Two political conventions later, anyone looking for a concise view of either party's practical plans for issues relating to the retirement industry -- may still find themselves looking.
With the focus instead shifted on today's economic troubles and continued unemployment, the 2012 election seems like it will not be focused on long-term issues, to the frustration of those whose work depends on charting the long-term investment success for institutional clients.
In the meantime, Wells Fargo Advisors has some practical advice: Even if the politicians can't do it, focus on the future for your own clients and do your best to block out the short-term chaos and "election noise," as literal or figurative as it may be.
Wells Fargo's new report, "What's at Stake for the Economy and Your Wallet: The Elections," suggests that advisors breathe into a paper bag for a while (or turn off the TV) and consider the realistic notion that stocks will likely show better return potential than fixed income, over time.
Yes, admits Stuart Freeman, the company's chief equity strategist, there are plenty of things to worry about, including slow economic growth, Europe's ongoing economic meltdown and the prospect of massive, post-election tax increases, the so-called fiscal cliff. But he has high hopes for things to improve.
"Should new Fed and European Union quantitative easing programs materialize, we expect the S&P could move toward the top end of the range prior to year-end," he writes in the report - meaning the index might toe its way towards 1,400 or more.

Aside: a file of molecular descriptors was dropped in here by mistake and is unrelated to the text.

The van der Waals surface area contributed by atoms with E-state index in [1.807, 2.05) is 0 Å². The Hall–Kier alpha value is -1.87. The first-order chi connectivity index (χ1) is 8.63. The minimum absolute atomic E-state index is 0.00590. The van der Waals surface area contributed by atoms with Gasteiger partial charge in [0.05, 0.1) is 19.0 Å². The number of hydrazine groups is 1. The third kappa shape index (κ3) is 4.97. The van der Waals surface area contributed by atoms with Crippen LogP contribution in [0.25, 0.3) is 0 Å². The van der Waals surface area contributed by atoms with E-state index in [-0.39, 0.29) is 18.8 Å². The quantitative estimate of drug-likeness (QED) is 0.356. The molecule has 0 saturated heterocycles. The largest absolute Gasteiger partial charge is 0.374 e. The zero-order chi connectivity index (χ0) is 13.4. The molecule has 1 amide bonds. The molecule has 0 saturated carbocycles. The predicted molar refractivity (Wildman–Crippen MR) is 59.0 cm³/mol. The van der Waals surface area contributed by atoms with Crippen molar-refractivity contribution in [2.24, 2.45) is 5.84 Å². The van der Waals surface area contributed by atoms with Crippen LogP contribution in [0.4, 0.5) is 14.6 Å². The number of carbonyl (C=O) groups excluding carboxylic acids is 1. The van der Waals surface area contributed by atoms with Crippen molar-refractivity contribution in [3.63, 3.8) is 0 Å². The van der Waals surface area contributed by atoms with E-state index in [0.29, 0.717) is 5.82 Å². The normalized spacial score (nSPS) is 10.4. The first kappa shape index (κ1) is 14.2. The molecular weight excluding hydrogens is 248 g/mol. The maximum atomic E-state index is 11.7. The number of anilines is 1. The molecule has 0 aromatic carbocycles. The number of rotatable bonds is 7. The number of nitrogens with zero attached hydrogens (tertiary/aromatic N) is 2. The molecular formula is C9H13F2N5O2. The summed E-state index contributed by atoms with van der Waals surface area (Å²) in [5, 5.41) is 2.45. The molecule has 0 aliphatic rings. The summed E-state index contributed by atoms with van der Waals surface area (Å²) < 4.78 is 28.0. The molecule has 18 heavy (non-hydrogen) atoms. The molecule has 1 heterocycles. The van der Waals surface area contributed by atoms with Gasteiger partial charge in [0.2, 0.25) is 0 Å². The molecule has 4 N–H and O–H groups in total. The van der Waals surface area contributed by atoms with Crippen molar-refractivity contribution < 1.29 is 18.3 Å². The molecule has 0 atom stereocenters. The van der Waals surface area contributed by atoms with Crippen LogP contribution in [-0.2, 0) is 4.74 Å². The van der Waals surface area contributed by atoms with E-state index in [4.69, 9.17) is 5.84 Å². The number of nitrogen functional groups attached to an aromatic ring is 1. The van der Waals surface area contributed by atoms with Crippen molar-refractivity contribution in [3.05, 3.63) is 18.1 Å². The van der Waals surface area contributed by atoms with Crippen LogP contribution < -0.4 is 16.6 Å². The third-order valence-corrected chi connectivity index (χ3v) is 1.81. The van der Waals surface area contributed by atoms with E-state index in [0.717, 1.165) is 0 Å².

Will that gigantic jump in taxes occur if either winning party is unable to get consensus on a way to extend or modify the soon-to-expire Bush tax cuts? Wells Fargo Advisors chief macro strategist Gary Thayer writes that Congress has a very small window available to postpone the sudden fiscal cliff, but also says that leaders can't simply go on extending the issues forever and must take action, soon.
What have the candidates, by the way, said about their own aspirations for America's retirement future, and the retirement industry? Precious little, as the focus continues to be on the President's record of the last four years.
The Democratic Party platform, discussed at length this week in North Carolina, contains only a single mention of the word "pension," noted one slightly right-leaning website. In 2008, pensions were a bigger issue, with a platform that included plans to create an automatic workplace pension system and promises to protect America's existing pension and retirement plans.
The president has carried forward those proposals, with hopes that a new fusion-styled pension plan might be able to be created, not unlike the hybrid system suggested by Sen. Tom Harkin and the Senate Committee on Health, Education, Labor and Pensions.
The Washington Post noted that a basic ideological gap exists on the pension issue, as well: public sector employees in Democratic-run states have better pension protections than private sector employees, but the private workers contribute the taxes that help pay for the public employees - and as has been seen in Illinois and California, those public systems are in desperate need of financial assistance and reform.
The Republican Party platform, on the other hand, turned its few mentions of retirement issues into attacks on the Pension Benefit Guarantee Corporation and a concern that ongoing pension bailouts by the federal agency will add to its $26 billion deficit. They asked for a presidential panel to look into the PBGC's current holdings.